And ripening of actions as eighth.

Comments on Sīvaka Sutta

Firstly for enthusiasts of the punctuation problem related to the standard Buddhist sutta opening "evaṃ mayā sutaṃ..." note the opening of this sutta "One time the Bhagavan was staying in Rajgir" (Ekaṃ samayaṃ bhagavā rājagahe viharati). If we care about such things this shows that "evaṃ mayā sutam" is one syntactic unit and "ekaṃ samayam... viharati" is another. In fact to my mind this is the obvious way to read the Pāḷi. A qualifier like ekaṃ samayaṃ is far more likely to appear before a verb or participle than after it. Reading ekaṃ samayaṃ as going with sutaṃ looks like special pleading. If we were going to punctuate evaṃ mayā sutaṃ ekaṃ samayaṃ... we'd mark a new clause with a punctuation mark after sutaṃ. Which is to say that it is not:
"Thus I heard at one time, the Buddha was staying in Rajgir";
"Thus I heard, at one the Buddha was staying in Rajgir".
Secondly the name Moḷiya-Sīvaka is quite interesting. In How Buddhism Began (p.135-164; esp. 151-4) Richard Gombrich proposed that we take Aṅgulimala to be a Śaiva doing extreme antinomian practices. Now the name Sīvaka is probably from siva 'auspicious, fortunate' with the suffix -ka (causing the lengthening of the initial vowel) and thus on face value means 'one who is auspicious'. In which case the name would be synonymous with svāstika. The Pāli is equivalent to Sanskrit śivawhich is also the name of a god: Śiva. Pāli sīvaka might well be Sanskrit śaivaka, "one who belongs to Śiva". Thus we might read Moḷiya-Sīvaka as 'a top-knotted Śiva devotee'. The Dictionary of Pāli Names has nothing to settle it either way, though the name is not common: in addition to our Sīvaka we find just one yakkha (DN iii.205; SN i.211); one physician who was Ānanda in a previous life (J iv.412); and two theras (Thag vs.14 & vss.183-4), one of whom lives in Rajgir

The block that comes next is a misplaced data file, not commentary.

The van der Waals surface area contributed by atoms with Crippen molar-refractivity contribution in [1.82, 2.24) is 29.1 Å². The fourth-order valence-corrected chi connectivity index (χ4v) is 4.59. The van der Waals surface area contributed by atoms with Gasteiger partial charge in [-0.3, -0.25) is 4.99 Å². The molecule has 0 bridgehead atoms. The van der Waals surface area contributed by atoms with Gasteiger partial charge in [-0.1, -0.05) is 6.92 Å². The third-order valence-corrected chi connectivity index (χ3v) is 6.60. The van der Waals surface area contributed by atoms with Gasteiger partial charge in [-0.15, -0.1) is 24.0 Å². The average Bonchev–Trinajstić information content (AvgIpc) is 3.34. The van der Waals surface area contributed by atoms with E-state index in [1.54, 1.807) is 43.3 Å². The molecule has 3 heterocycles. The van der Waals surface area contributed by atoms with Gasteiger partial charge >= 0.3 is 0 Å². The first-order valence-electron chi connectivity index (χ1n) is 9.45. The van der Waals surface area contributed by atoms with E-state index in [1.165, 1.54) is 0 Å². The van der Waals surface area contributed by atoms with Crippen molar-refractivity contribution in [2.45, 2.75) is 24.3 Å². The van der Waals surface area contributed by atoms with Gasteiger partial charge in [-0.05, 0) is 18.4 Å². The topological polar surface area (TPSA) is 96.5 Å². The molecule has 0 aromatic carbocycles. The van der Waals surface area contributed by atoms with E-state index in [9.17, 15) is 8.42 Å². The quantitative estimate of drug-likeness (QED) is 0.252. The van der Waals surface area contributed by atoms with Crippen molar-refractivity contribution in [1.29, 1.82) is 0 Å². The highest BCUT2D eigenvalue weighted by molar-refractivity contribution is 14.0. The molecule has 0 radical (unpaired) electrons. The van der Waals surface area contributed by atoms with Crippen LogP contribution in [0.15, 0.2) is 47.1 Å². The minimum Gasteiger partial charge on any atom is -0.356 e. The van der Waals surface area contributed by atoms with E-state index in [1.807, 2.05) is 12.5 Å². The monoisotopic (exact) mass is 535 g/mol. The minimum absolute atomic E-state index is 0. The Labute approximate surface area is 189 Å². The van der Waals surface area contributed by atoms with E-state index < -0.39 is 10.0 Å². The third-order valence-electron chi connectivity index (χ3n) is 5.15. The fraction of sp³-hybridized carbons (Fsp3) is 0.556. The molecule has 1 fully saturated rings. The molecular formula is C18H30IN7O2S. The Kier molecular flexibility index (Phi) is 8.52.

"Experiences" (present participle, not nominal plural) translates paṭisaṃvedeti. Here what one experiences is obviously vedanā and is characterised (as vedanā always is) as sukha, dukkha, or adukkhamasukha. Both paṭisaṃvedeti and vedanā come from the root √vid 'to know'. From this root we also get veda 'the knowledge'; vedanā 'the known', i.e. what becomes known to us, what we actually experience. Also in this passage: vedayita 'felt, experienced'; in the plural 'experiences'; such events are veditabba is 'to be known; knowable'. This cluster of terms is part of what makes "feelings" an unsatisfactory translation of vedanā. What we are talking about is that which we become aware of due to the activity of all our senses, including the mind. "Feelings" is far too narrow. 

Pubbekatahetu is a three-part compound: hetu = cause, kata = past participle of √kṛ 'to do, to make' and pubbe 'before, formerly'. The compound is a bahuvrīhi meaning 'whose cause is what was done before'. There is a related term pubbekatakāraṇa which we find in a commentarial passage on AN 3.61 where it is also glossed as "Experiencing with actions formerly performed as the only condition" (pubbekatakammapaccayeneva paṭisaṃvedeti).